Besides producing over 20 innovative house plans the residents could select from, the architectural team also planned to build many shared amenities, including a credit union, co-op nursery school, clubhouse, restaurant, gas station, tennis courts, co-op market, beauty parlor, amphitheater, and those shared cerulean swimming pools that launched the original vision.

Unfortunately, a series of obstacles — some based in human folly, others more systemic and insidious — cut the dream short. Banks were reluctant to approve loans for modern architectural projects, which they saw as a passing fad. Real estate brokers wanted nothing to do with a cooperative project of middle-income residents. And the Federal Housing Administration (FHA) upheld restrictions against racial integration until 1948. As Buckner notes, Ladera, a similar housing project attempted in 1944 near Palo Alto (which included writer Wallace Stegner among its early members) had fallen into financial ruin due to its members’ refusal to comply with the FHA’s racial policies. Cautioned by this outcome, the governing board of Crestwood Hills reluctantly asked the one minority couple who had signed up to withdraw. (During World War II, this couple, Academy Award–nominated art director Albert Nozaki and his wife Lorna, had been relocated to Manzanar internment camp and then forced to leave the West Coast.) Several Crestwood members left in protest of their expulsion. Before the houses were even built, this “modern utopia” was showing signs of discord.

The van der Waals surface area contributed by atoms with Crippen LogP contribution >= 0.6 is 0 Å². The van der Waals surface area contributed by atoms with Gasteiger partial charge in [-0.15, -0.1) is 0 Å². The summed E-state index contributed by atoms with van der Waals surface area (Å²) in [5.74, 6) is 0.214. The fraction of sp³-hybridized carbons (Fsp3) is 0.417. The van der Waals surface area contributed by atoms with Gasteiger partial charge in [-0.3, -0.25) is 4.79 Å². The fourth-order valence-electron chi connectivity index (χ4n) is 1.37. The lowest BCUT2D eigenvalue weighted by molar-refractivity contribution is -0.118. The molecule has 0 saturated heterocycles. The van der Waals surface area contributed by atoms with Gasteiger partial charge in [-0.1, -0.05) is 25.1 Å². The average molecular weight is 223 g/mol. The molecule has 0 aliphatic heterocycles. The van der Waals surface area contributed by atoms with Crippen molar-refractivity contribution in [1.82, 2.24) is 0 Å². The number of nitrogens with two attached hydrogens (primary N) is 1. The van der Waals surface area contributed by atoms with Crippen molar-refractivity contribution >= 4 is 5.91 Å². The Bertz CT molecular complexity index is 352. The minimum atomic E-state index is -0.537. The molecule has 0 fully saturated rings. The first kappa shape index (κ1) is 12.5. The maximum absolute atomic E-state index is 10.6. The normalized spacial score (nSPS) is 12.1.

The biggest setback, however, was unforeseen costs. The price of each house had been calculated to be approximately equal to between 100 percent and 150 percent of the annual salary of a sole breadwinner (a fair equation, if unthinkable today). But the materials and construction on the specialized and unusual designs had been underestimated, causing the bankruptcy of the contractor, and a subsequent landslide of member withdrawals.